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david bell tropical fevers and rashes handout

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Information about david bell tropical fevers and rashes handout
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Published on March 3, 2008

Author: Modest

Source: authorstream.com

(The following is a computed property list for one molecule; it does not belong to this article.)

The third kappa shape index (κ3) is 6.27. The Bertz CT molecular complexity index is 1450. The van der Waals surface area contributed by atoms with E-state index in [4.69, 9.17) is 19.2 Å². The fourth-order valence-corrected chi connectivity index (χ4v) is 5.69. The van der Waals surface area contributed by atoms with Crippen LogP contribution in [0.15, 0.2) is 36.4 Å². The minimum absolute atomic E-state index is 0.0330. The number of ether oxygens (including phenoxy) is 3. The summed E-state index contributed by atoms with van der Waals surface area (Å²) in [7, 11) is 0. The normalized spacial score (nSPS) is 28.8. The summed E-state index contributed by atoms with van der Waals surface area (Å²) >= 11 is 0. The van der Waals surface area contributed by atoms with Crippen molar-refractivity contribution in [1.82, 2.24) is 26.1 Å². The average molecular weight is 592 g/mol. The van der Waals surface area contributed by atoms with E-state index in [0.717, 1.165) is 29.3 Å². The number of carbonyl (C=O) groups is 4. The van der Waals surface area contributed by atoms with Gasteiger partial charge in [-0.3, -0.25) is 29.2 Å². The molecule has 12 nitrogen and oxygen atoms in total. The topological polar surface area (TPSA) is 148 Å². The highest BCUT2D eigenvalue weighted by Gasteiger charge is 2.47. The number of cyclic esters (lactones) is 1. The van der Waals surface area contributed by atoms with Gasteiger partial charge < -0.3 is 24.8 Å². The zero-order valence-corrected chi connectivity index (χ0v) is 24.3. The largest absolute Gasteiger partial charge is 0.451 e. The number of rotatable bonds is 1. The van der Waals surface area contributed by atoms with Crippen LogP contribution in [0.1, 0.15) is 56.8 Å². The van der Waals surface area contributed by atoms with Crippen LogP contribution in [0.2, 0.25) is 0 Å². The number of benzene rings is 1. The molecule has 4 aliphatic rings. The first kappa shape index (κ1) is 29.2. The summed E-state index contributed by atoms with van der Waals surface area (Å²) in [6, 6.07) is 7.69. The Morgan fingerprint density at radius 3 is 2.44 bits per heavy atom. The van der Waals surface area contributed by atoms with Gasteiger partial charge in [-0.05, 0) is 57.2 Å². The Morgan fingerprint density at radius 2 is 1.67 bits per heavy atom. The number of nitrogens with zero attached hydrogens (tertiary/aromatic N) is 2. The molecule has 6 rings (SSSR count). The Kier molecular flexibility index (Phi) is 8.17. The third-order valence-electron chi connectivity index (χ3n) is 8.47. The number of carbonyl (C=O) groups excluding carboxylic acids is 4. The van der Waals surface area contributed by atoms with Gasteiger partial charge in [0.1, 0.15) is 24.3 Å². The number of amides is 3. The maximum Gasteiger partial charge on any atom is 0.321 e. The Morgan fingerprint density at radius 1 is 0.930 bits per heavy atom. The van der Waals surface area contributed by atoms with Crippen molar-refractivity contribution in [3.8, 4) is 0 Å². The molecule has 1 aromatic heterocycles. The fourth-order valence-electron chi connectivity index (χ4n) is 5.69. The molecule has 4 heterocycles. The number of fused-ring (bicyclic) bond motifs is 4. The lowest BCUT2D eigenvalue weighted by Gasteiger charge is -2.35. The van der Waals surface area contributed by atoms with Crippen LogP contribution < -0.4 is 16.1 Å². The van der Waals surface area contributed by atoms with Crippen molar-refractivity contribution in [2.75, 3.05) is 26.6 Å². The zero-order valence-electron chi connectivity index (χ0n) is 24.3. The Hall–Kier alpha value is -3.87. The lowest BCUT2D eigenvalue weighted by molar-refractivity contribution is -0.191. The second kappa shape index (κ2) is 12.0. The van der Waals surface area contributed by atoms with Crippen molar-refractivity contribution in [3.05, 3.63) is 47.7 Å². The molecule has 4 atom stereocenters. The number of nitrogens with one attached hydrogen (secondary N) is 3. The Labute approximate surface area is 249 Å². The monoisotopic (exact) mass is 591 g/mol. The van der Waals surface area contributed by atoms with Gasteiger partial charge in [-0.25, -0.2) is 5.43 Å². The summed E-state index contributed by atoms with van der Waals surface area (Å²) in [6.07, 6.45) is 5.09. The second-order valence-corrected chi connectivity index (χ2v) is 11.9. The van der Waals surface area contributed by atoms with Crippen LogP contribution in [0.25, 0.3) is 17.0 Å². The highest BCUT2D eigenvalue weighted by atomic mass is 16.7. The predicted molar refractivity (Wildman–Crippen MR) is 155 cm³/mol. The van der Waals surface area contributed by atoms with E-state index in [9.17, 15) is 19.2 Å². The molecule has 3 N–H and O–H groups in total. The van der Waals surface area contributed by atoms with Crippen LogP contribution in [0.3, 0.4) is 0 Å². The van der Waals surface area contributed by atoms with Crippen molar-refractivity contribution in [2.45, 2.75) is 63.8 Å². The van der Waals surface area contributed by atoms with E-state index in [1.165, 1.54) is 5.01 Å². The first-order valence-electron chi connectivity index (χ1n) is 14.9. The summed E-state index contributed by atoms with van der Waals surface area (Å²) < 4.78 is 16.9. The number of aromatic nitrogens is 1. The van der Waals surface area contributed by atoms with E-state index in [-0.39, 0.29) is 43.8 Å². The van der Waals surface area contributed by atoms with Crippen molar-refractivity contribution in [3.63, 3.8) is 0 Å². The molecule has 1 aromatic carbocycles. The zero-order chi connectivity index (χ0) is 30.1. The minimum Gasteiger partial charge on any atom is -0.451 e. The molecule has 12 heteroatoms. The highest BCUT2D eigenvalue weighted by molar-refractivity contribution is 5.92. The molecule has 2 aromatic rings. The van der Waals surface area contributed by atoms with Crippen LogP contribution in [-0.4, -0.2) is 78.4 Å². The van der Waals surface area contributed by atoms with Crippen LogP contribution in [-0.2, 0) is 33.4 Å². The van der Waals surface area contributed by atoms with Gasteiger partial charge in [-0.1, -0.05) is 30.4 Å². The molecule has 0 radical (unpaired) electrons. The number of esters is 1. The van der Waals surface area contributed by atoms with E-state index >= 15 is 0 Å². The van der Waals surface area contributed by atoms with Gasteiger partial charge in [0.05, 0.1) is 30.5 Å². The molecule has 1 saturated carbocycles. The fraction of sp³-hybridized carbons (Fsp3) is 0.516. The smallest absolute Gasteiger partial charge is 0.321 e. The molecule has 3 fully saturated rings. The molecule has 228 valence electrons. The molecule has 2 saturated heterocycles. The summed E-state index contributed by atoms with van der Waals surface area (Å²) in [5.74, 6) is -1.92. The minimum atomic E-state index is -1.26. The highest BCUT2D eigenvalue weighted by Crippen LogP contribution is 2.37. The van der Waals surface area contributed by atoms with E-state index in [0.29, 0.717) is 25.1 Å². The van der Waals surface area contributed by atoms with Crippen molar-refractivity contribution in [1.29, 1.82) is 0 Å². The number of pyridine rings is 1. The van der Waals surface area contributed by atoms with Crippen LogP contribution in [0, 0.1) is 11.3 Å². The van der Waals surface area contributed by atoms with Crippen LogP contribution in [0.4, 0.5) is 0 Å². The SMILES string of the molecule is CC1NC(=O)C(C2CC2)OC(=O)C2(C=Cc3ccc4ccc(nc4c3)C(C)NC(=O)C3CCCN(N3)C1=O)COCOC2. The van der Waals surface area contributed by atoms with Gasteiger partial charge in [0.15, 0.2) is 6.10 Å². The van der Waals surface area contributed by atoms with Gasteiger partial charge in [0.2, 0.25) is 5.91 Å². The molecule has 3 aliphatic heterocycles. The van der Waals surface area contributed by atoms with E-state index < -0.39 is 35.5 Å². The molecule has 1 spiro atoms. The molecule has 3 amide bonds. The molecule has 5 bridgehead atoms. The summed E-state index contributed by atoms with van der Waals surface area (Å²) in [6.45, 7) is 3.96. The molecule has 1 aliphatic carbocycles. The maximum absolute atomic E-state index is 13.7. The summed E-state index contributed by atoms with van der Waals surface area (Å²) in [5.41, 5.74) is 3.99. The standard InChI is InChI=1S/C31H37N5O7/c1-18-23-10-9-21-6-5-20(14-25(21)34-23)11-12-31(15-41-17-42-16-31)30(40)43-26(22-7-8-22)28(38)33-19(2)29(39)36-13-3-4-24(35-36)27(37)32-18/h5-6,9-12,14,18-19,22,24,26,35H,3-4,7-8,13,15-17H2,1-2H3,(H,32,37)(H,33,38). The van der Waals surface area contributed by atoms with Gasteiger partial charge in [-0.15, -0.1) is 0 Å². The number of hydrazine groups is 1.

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Tropical Fevers and Rashes:  Tropical Fevers and Rashes Dr David Bell Specialist Registrar Royal Liverpool University Hospital Liverpool School of Tropical Medicine November 2007 Asylum seekers:  Asylum seekers 2/3rds from tropical Asia or Africa Dispersal throughout the country Infectious and parasitic diseases account for: 25% of the disease burden in low and middle income countries 3% in high income countries Migrants at ongoing risk of infectious diseases after arrival Non-UK born account for::  72% of new TB cases in UK 70% new HIV cases 70% of malaria cases > 95% new chronic hepatitis B diagnoses 85% of migrants have health needs similar to matched UK born individuals Mental illness, drug misuse, poor nutrition, torture, abuse more common Non-UK born account for: Slide4:  TB HIV Hep B Important questions:  Important questions Country of origin Other countries visited in transit Time and conditions during transit: refugee camps etc Previous vaccination status if known Previous medical problems Notifiable Infections:  Notifiable Infections Everyone, irrespective of residence status, is entitled to NHS care for notifiable infectious diseases. Includes: Malaria TB Gastroenteritis Enteric fever Typhus Meningitis Fever:  Fever Huge list of potential causes Vast majority caused by standard infections; UTI, LRTI etc Malaria should always be considered. Falciparum rare > 3 months after leaving endemic area Vivax / ovale may persist for years. Common sense approach to PUO:  Common sense approach to PUO Establish the presence of fever before investigation Unexplained fever (if documented) requires investigation Retrospective investigation of fever that has settled is pointless Incubation period < 21 days:  Incubation period < 21 days Malaria Enteric fever Arbovirus, e.g. dengue, chikungunya Gastroenteritis Typhus (louse borne, flea borne, scrub) African Trypansomiasis Leptospirosis Viral haemorrhagic fevers Incubation period > 21 days:  Incubation period > 21 days Malaria TB Viral hepatitis HIV Schistosomiasis (Katayama fever) Amoebic liver abscess Leishmaniasis Filariasis Fever and localizing signs:  Fever and localizing signs Rash - dengue, typhoid, HIV, syphilis, typhus Jaundice - malaria, hepatitis, leptospirosis Lymphadenopathy - HIV, TB, typhus Hepatomegaly - malaria, hepatitis, leptospirosis, amoebic liver abscess, typhoid Splenomegaly - malaria, typhoid Eschar - typhus, CCHF, tick-borne encephalitis PUO - Investigations:  PUO - Investigations FBC, U&E’s, LFT’s Malaria – EDTA sample – repeat if suspicious Blood cultures Save serum for serology Urine analysis and culture (+/-OCP) Stool for MC&S and OCP Hot stool – Amoebiasis Fresh stool - Strongyloides CXR Check G6PD status before prescribing Primaquine Tuberculosis:  Tuberculosis 1/3rd world TB infected 5% - 10% will develop tuberculosis disease Risk greatest within the first five years Only Pulmonary TB is infectious esp. ‘smear positive’ Extra-pulmonary TB (LN, GI) more common in migrants than UK born, 48% vs. 27% Problems of multi-resistant TB organisms Slide14:  Tuberculosis notifications, England and Wales 1913 - 2006 Tuberculosis:  Tuberculosis 72% of new cases of TB reported in 2005 were born abroad TB rate 25 times higher in the foreign born population than in people born in the UK 45% originated from South Asia and 39% from sub-Saharan Africa; Median 4 years to disease from entry into UK Tuberculosis - clinical:  Tuberculosis - clinical Suspect if chronic fever, cough, weight loss and unexplained symptoms Investigations: 3 x Early morning sputa CXR Other – FBC, LFT Referral to Infectious Diseases or Chest clinic TB screening and BCG :  TB screening and BCG Up to 50% of asylum seekers will be Mantoux positive BCG provides variable protection UK BCG policy Infants living in districts with TB incidence is > 40 per 100,000 Infants with parents or grandparents born in an endemic country New immigrants may also receive BCG after tuberculin skin testing (<16 vs. <30) Tuberculosis incidence rates, WHO global health atlas - http://globalatlas.who.int/globalatlas/ HIV:  HIV 70% new HIV diagnoses are non-UK born, most were born in sub-Saharan Africa. In 2004, 2.2% of Antenatal women born in sub-Saharan Africa were HIV infected vs. 0.2% in UK born women Present at a late stage of infection, >90% diagnosed with AIDS within three months of their HIV diagnosis. ?How many know of status before arrival Who to HIV test and how?:  Who to HIV test and how? Unexplained symptoms / fever / weight loss Suggestive clinical features Consider background prevalence in country of origin All pregnant women screened at ANC Need verbal consent from patient to test If positive refer to Infectious Diseases clinic Malaria:  Malaria 2000 cases per year in UK 70% in those born outside the UK Falciparum rare more than 3 months after leaving endemic area Refer all falciparum cases to hospital (ID Unit) Non-falciparum malaria can be managed as OP Vivax / ovale may persist for years Most infections in asylum seekers are vivax / ovale Treat blood stage and liver stage parasites Viral Hepatitis:  Viral Hepatitis Hepatitis A or E rare, mainly from Indian subcontinent Chronic carriage of Hep B up to 20% UK Hep B carriage 0.3% 96% of new chronic hepatitis B infections in UK Hep C carriage - UK 0.5% vs. Africa 5%, Asia 2.5% ? Value of routine screening Abnormal LFT can reflect a vast number of different diseases Detection allows vaccination of susceptible family members (Hep B) Treatment available for Hep B and C in UK Meningococcal disease :  Meningococcal disease Most disease in the UK is caused by serogroup B Serogroup A is the main cause of disease in Africa and Asia Serogroup W135 associated with the Hajj pilgrimage outbreaks Fever and Diarrhoea:  Fever and Diarrhoea Shigella and Entamoeba histolytica Salmonella, Campylobacter and Cryptosporidium are common worldwide Enteric fevers (Typhoid and paratyphoid) Typhoid vaccine, 50-70% efficacy Management: Stool sample +/- empirical antibiotics e.g.ciprofloxacin Persistent diarrhoea is usually caused by protozoan parasites such as Cryptosporidium and Giardia Slide24:  To show NAR/resistance from Bhan et al Lancet 2005 Typhoid drug resistance Eosinophilia causes:  Eosinophilia causes Tropical : Helminth infections Non- tropical : Asthma, eczema, NSAIDS, drug hypersensitivity,CTD Up to 40% asylum seekers have intestinal parasites Screening? Poor negative predictive value Parasitic diagnosis is more likely with higher eosinophil counts, >1.0. Common UK helminth diagnoses:  Common UK helminth diagnoses HPA website Helminth causes :  Helminth causes Nematode (roundworms) A. lumbricoides Hookworms Strongyloides spp Trichuris trichiura Loa Loa Onchocerca volvulus W. bancrofti Toxocara spp Other species hookworms Clues Visible worms, Loeffler’s Anaemia; Loeffler’s Diarrhoea; rash; eosinos Bloody diarrhoea Eyeworm; calabar swelling Blindness; rash; nodules Elephantiasis Visceral larva migrans Cutaneous larva migrans Helminth causes :  Helminth causes Trematodes (flukes) Schistosoma spp Fasciola hepatica Clonorchis and Opisthorcis spp Paragonimus spp Clues Exposure history; Katayama fever; blood in semen, urine, stool Tender hepatomegaly Cholangitis-like illness Haemoptysis Helminths:  Helminths Cestodes (tapeworms) Hymenolepsis Nana Taenia Solium Taenia Saginatum Echinococcus spp Clues Vague abdo pain Uncooked pork, beef, cysticercosis Sheep, liver cysts Management - Eosinophilia:  Management - Eosinophilia Once detected, targeted investigation should be led by: careful travel & exposure history careful symptom history Include examination of stool, urine (and sputum) and appropriate serology Consider trials of therapy Albendazole for most roundworms (and filariae) Praziquantel for Schistosomiasis Tropical skin disease:  Tropical skin disease Fungal infections common in hot climates and with HIV Acute schistosomiasis Cutaneous larva migrans Larva currens - strongyloides Cutaneous leishmaniasis Myiasis Tungiasis Eschars HIV associated skin lesions Myiasis:  Myiasis The invasion of living tissue by the larva (maggots) of flies Tumbu fly - Africa Bot fly - South America Lay eggs on clothes: larvae invade skin to form boil like lesions Mycetoma:  Mycetoma Chronic subcutaneous infection caused by actinomycetes or fungi Strongyloidiasis:  Strongyloidiasis Larva currens rash Web based diagnostic software:  Web based diagnostic software Fever Travel www.fevertravel.ch Based on Swiss clinic algorithms GIDEON Web www.GIDEONonline.com Based on long established database of infections worldwide – subscription based Advice sources:  Advice sources National Travel Health Network and Centre (NaTHNaC) www.nathnac.org – up to date outbreak information Health Protection Agency www.hpa.org.uk Liverpool School of Tropical Medicine & ID unit RLUH On call 24hr x 365 via RLUH 0151 706 2000 ProMED – outbreak information http://www.promedmail.org